The chaplains spread out through Joplin, going to neighborhoods where residents picked through debris, offering assistance to overwhelmed local pastors, visiting nursing homes, even pushing carts for Walmart shoppers.
“We’re simply trying to provide some spiritual and emotional care to people as we see them,” Stanford said. The chaplains offered “a cold drink of water, a Bible when they need one, just whatever we can do.
“When you’re in total devastation, there’s just so much need.” Some of the chaplains attended funerals for victims of the tornado; at press time, the death toll in Joplin numbered 153 lives.
“It’s just beyond belief unless you’re here,” said Jerry Montgomery, pastor of Casey Avenue Baptist Church in Mt. Vernon. But in the midst of total destruction, there is hope.
“The folks are so receptive and so open, and they are so glad to see people are praying for them and loving them and caring for them,” Montgomery said.
He visited with one woman working in the rubble that used to be her home, trying to salvage some of her belongings. She pointed out a 4-foot by 6-foot space at one corner of the property, and told Montgomery she had taken refuge there during the tornado with her daughter and grandchild.
“During the worst of it, the winds began to whirl and twist around, and we began to get covered up with lumber,” she told him. It was physically painful, she said, as the house’s frame fell down around them and on top of them. But, “when it was all over with, I realized what God had done,” she said to Montgomery. “I’m praising the Lord for protecting us.”
Whenever the opportunity arose, the Illinois chaplains were ready to pray with and for Joplin’s residents Montgomery said. He and Stanford said Illinois Baptists can help by interceding for people who are in the midst of making tough decisions about what to salvage, what to rebuild, and how to move on.
“They’ve lost everything,” Stanford said. “Just ask for God’s strength, and for God to help them through this.
“Continue to pray for these folks. It’s a lot of devastation, a lot of hurt, a lot of needs.”
For more information about Illinois Baptist Disaster Relief, go to www.IBSA.org/disaster.
Missions Spectacular Leads To 14 Salvation Decisions
Lisa Sergent, Contributing Editor
SPRINGFIELD |On June 4th, nearly 800 Illinois Baptists from 86 churches participated in this year’s Missions Spectacular event – Illinois Baptists’ largest annual one-day missions project. Events were held at 34 churches in seven areas around the state. The volunteer missionaries shared Christ through word and deed, resulting in 14 people accepting Christ as their savior.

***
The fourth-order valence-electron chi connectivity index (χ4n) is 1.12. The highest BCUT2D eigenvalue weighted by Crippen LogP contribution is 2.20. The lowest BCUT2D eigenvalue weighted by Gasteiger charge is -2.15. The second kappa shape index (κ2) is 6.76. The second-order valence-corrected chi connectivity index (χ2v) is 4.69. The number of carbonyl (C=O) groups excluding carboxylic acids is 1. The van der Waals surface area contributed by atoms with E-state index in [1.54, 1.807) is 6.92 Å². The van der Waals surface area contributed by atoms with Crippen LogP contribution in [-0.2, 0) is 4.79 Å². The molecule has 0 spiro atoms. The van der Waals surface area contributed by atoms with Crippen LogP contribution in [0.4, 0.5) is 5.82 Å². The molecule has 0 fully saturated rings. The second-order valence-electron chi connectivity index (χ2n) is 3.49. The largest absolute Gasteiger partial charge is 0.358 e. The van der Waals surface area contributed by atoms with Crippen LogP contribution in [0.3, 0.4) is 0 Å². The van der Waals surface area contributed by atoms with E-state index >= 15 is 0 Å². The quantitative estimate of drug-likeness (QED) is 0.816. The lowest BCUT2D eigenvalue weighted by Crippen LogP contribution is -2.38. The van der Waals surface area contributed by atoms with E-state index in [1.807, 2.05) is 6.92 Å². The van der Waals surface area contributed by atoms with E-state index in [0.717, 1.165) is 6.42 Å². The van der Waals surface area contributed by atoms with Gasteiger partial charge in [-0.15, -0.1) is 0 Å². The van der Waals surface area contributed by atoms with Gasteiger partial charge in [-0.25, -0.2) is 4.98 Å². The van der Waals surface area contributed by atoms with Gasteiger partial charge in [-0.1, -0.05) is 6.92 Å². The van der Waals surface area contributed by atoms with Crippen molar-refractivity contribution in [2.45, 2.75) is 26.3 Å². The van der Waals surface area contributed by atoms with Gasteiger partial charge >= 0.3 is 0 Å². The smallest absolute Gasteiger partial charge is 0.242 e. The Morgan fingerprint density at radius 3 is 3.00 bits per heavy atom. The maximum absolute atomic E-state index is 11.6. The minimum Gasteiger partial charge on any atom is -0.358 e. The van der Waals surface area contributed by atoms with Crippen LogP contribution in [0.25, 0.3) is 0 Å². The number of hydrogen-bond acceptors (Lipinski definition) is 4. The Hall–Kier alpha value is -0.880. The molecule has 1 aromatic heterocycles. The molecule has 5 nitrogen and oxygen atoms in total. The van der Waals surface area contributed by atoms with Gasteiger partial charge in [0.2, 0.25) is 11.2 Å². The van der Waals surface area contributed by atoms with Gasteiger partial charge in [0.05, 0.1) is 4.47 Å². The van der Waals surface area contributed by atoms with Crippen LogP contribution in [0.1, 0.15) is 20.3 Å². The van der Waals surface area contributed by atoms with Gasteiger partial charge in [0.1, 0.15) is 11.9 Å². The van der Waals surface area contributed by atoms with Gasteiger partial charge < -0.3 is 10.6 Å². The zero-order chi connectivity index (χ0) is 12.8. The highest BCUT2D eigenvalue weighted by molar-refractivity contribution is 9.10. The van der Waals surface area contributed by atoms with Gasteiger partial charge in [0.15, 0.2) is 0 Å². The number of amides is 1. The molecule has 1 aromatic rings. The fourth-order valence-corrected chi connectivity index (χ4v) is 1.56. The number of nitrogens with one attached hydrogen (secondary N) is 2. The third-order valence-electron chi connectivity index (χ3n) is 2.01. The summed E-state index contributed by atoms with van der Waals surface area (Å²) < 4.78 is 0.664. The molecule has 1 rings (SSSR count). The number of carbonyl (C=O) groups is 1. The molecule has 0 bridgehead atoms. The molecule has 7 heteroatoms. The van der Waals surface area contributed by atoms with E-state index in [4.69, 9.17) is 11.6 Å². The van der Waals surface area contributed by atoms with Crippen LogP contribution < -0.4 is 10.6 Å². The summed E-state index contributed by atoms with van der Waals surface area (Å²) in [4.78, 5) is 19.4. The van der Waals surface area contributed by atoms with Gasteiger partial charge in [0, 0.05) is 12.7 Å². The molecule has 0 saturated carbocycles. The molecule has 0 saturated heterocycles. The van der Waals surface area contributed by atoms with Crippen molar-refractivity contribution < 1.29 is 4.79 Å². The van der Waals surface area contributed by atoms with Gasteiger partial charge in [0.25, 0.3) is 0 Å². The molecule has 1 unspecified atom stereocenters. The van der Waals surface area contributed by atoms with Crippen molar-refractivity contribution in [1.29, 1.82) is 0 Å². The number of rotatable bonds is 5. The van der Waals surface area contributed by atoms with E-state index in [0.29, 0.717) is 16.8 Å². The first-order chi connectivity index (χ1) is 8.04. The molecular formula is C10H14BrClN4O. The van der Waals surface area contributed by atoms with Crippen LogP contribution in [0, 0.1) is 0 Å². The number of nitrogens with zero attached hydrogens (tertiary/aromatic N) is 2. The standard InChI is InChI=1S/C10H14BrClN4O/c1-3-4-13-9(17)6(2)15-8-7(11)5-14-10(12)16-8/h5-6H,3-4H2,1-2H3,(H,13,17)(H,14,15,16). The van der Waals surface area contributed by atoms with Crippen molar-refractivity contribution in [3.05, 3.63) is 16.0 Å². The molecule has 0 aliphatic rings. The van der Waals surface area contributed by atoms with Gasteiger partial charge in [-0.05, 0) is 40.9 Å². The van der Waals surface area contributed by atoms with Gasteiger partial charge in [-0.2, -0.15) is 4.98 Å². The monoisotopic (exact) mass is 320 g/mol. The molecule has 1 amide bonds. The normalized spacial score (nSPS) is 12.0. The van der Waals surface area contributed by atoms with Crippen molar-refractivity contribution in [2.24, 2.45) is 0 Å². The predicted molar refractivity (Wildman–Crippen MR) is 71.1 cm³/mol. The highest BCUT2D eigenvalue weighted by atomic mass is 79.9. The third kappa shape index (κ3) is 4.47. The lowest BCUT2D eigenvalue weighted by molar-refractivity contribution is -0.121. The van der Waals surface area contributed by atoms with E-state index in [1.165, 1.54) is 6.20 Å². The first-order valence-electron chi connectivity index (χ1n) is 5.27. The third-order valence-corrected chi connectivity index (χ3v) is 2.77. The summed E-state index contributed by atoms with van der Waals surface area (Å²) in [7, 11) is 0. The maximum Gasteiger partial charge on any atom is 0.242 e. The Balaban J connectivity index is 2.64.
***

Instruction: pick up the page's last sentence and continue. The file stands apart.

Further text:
Mark Emerson, Illinois Baptist State Association Missions Involvement director, coordinated the event. “Missions Spectacular continues to be one of the best entry-level mission activities for congregations who desire to leave the walls of their church in order to share the gospel through missions involvement,” he said.
The locations where they ministered were the Rockford, Fox Valley, Quad Cities, Metro Peoria, Springfield, Litchfield, Metro East St. Louis and Metropolis areas. Missions Spectacular volunteers chose which community and activities they wished to participate in, including sports clinics, block parties, prayer walking, door-to-door surveying, landscaping, painting, construction and more.
This year represented a significant increase in volunteers, participating churches and ministry projects and locations over the previous year, when more than 500 missionaries from 65 IBSA churches ministered through 25 projects in three locations. IBSA partnered with local associational directors of missions to plan the projects for 2011.
“With nearly 800 people participating in seven areas of our state, it was easy to realize that we were all part of something bigger than ourselves,” said Emerson. “Seeing the missionaries in action and reading their reports reminded me how proud I am to be an Illinois Baptist.”
John Hume, associate pastor at Lincoln Avenue Baptist Church in Jacksonville, and his wife and two sons were at Roanoke Baptist Church in Springfield, where they participated in painting projects at the church.
“We’re all called to do missions in different ways, and we felt a need to help this church with their facility,” Hume said.“Also, we wanted to give our boys experience helping someone else. And, we wanted to do missions together as a family.As parents, we’re supposed to lead and train them and show them the example they need to live by, and that includes doing missions.”
A group from Harco Baptist Church in Galatia brought nine high school and college age students along with two adults to the Christian Activity Center (CAC) in East St. Louis. This was the first time the church had participated in Missions Spectacular, although they had previously worked with the CAC through a Saline Baptist Association mission trip. They were among the 70 missionaries who took 100 of the center’s children and youth to the zoo in St. Louis, Mo.
Harco’s associate youth leader, Brian Heath, said over the past few years, they’ve been trying to increase the missions focus of their youth group so students have a better idea of what’s beyond their own community.